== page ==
Therapy or Counseling

If the cause of your erectile dysfunction is psychological, you should consider seeking therapy or counseling as a treatment. This may involve treating symptoms of anxiety or depression as well as any stress you may have regarding sex.


"I tell patients if you take good care of your health, your penis will take good care of you," said Dr. Kohler. "Things like eating a healthy diet, exercise, and quitting smoking are powerful for both preventing dysfunction and curing it. With care, you can have great sexual function into your 70s and 80s."

Here are more tips from Dr. Kohler and Dr. Patel on what you can do to prevent ED:

  • Get regular check-ups with your healthcare provider to monitor your blood pressure and cholesterol
  • Get adequate sleep
  • Reduce stress at work and home
  • Address mental health issues with a healthcare provider or therapist

Advice for Couples

Erectile dysfunction can put a strain on a relationship, especially when partners don't talk openly about what's going on. Dr. Patel said many resources could help start the conversation, like online forums, podcasts, and sex therapy.

If you're the partner of a loved one struggling with erectile issues, consider the following tips from Dr. Kohler:

  • Formulate a plan. Dr. Kohler advised couples to be bold, have courage, and set up an appointment with a healthcare provider. Come with an open mind, ready to discuss what's happening, and set up a treatment plan.
  • Help your partner talk to their healthcare provider. You may be able to remember changes or symptoms your partner has forgotten that are important for the healthcare provider to know.
  • Help your partner with therapy. You can help your partner to adhere to the plan you've developed with the healthcare provider.
  • Understand the physiology and psychology of sexual function. Once you know more about the underlying causes, you can help your partner understand why ED happens and make it less embarrassing. You can also learn more about your role in treatment options.

A Quick Review

Erectile dysfunction is a common issue that many people struggle with. A wide array of causes include lifestyle changes, underlying health conditions, or psychological causes. If you have had difficulty getting and/or maintaining an erection, discuss your symptoms and medical history with a healthcare provider. They will be able to determine the cause and ultimately help you formulate a treatment plan.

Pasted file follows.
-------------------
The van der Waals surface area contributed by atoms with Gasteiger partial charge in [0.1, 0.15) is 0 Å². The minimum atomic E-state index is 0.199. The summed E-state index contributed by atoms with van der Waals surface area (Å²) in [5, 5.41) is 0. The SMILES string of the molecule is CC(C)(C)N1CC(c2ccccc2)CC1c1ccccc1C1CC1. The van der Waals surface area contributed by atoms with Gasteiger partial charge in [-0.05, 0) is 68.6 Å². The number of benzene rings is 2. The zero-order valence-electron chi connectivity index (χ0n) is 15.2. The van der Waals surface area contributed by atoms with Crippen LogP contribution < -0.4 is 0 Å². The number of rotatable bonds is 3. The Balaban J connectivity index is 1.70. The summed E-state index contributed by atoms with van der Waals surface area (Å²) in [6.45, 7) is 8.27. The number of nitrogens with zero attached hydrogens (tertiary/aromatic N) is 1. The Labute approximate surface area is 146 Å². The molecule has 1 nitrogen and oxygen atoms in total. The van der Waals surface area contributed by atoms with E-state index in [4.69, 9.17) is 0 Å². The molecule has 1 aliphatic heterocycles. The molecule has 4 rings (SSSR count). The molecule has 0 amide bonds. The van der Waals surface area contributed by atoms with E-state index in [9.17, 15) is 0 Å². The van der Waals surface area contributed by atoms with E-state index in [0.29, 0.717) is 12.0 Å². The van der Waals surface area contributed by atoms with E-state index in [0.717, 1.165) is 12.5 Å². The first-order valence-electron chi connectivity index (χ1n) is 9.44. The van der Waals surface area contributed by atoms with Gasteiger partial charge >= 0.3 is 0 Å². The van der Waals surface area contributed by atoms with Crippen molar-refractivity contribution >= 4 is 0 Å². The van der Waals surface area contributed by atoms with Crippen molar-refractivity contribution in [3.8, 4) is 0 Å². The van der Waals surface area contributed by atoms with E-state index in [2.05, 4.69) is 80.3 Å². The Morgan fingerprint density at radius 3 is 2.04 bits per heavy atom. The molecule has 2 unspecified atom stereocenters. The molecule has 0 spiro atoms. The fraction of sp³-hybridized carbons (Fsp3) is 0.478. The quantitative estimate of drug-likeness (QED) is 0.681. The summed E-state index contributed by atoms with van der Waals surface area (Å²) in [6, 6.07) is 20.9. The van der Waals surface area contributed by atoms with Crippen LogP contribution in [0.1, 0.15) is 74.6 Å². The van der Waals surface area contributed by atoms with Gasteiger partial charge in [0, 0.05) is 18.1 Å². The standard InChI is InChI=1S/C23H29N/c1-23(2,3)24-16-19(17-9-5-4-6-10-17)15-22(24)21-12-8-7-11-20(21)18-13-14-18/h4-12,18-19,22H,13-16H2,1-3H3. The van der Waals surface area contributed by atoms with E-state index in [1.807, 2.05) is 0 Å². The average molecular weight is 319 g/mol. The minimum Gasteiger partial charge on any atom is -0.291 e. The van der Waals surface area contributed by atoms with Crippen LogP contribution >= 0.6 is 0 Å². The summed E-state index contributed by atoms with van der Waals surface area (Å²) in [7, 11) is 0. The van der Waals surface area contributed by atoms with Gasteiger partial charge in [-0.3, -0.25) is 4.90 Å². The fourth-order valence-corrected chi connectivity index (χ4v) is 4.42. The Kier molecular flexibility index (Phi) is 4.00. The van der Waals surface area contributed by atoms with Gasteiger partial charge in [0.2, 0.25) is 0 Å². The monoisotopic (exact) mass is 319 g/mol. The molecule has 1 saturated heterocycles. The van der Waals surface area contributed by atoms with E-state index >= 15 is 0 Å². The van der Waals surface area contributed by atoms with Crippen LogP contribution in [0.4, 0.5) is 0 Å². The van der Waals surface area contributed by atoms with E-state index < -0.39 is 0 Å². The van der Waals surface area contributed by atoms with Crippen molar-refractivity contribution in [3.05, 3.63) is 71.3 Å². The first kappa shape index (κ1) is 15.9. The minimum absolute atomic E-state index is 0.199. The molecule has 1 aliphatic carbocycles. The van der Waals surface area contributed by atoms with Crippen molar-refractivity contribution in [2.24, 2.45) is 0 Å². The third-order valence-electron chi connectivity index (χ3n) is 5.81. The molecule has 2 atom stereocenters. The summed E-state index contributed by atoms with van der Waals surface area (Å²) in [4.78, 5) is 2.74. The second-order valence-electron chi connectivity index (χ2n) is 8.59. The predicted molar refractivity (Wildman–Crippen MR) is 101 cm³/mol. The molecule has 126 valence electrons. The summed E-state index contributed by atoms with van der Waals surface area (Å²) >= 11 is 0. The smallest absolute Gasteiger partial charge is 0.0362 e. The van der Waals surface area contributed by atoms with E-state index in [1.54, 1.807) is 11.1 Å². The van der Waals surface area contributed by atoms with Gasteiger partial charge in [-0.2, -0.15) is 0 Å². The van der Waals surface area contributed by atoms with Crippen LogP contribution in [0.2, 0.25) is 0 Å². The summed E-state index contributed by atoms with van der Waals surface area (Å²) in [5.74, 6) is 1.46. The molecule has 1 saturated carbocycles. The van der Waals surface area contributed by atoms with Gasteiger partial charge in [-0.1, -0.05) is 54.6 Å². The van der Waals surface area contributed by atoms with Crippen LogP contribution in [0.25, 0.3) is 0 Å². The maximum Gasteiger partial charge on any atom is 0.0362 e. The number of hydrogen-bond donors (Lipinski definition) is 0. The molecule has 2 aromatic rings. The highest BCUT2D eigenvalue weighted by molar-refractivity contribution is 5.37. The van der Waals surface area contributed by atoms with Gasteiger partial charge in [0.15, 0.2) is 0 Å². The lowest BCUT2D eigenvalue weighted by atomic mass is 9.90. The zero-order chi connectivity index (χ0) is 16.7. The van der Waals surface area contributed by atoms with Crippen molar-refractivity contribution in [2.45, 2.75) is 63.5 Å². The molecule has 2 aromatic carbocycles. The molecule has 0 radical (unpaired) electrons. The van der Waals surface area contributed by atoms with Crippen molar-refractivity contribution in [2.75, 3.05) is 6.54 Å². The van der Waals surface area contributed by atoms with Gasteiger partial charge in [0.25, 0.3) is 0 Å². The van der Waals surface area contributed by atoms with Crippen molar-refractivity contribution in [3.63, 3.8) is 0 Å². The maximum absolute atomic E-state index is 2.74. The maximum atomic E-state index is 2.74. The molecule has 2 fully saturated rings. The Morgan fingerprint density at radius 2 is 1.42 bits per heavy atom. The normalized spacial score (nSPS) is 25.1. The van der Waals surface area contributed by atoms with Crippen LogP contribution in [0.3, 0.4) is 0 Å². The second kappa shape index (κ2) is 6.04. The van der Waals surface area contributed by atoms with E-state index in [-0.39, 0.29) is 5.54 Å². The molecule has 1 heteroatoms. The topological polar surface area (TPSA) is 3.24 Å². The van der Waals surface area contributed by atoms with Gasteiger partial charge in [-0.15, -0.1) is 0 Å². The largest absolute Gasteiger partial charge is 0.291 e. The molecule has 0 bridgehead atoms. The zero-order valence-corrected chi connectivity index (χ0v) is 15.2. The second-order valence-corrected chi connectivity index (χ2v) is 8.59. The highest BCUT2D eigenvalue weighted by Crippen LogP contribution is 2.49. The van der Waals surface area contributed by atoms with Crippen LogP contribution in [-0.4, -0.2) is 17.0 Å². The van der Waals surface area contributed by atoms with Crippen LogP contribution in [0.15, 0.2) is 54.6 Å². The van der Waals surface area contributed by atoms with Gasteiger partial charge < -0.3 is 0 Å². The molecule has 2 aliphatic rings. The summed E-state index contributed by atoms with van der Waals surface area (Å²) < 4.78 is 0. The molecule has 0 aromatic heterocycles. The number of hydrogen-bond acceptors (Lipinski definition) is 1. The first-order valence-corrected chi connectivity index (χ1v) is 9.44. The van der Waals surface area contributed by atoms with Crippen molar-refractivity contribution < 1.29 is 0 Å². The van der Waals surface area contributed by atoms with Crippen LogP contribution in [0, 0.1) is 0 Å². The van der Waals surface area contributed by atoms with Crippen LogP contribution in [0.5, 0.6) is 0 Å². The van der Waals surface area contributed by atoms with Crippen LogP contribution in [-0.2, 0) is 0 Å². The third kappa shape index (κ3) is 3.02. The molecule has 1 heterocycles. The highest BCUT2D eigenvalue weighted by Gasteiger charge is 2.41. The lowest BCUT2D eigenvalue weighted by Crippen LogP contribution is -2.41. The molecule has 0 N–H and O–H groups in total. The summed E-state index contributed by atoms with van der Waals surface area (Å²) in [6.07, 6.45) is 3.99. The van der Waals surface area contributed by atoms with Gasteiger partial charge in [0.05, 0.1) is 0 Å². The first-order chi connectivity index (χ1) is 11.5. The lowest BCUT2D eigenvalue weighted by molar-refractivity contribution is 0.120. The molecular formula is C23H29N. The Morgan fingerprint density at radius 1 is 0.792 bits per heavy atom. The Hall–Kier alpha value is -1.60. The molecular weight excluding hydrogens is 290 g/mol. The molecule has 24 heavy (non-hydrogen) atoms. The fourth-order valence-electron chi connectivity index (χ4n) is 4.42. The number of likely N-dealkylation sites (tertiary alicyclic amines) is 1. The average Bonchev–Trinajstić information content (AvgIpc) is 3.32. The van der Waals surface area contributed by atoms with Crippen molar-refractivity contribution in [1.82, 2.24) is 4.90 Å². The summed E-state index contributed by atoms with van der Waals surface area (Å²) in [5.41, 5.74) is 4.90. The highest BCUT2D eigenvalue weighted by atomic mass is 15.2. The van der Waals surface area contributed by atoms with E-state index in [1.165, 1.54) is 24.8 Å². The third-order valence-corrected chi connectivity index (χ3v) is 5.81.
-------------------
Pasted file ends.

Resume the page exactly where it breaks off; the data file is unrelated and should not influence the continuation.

Was this page helpful?
Sources uses only high-quality sources, including peer-reviewed studies, to support the facts within our articles. Read our editorial process to learn more about how we fact-check and keep our content accurate, reliable, and trustworthy.
  1. National Institute of Diabetes and Digestive and Kidney Diseases. Definition & facts for erectile dysfunction.

  2. National Institute of Diabetes and Digestive and Kidney Diseases. Symptoms & causes of erectile dysfunction.

  3. National Library of Medicine. Drugs that may cause erection problems.

  4. Deng, N., Thirumavalavan, N., Beilan, J. A., Tatem, A. J., Hockenberry, M. S., Pastuszak, A. W., & Lipshultz, L. I. (2018). Sexual dysfunction and infertility in the male spina bifida patientTranslational andrology and urology7(6), 941–949.

  5. Sexual Medicine Society of North America. Spinal cord injury.

  6. National Institute of Diabetes and Digestive and Kidney Diseases. Diabetes, sexual, & bladder problems.

  7. Rizk PJ, Kohn TP, Pastuszak AW, Khera M. Testosterone therapy improves erectile function and libido in hypogonadal menCurr Opin Urol. 2017;27(6):511-515. doi:10.1097/MOU.0000000000000442

  8. Endocrine Society. Adrenal hormones.

  9. National Institute of Diabetes and Digestive and Kidney Diseases. Treatment for erectile dysfunction.

Related Articles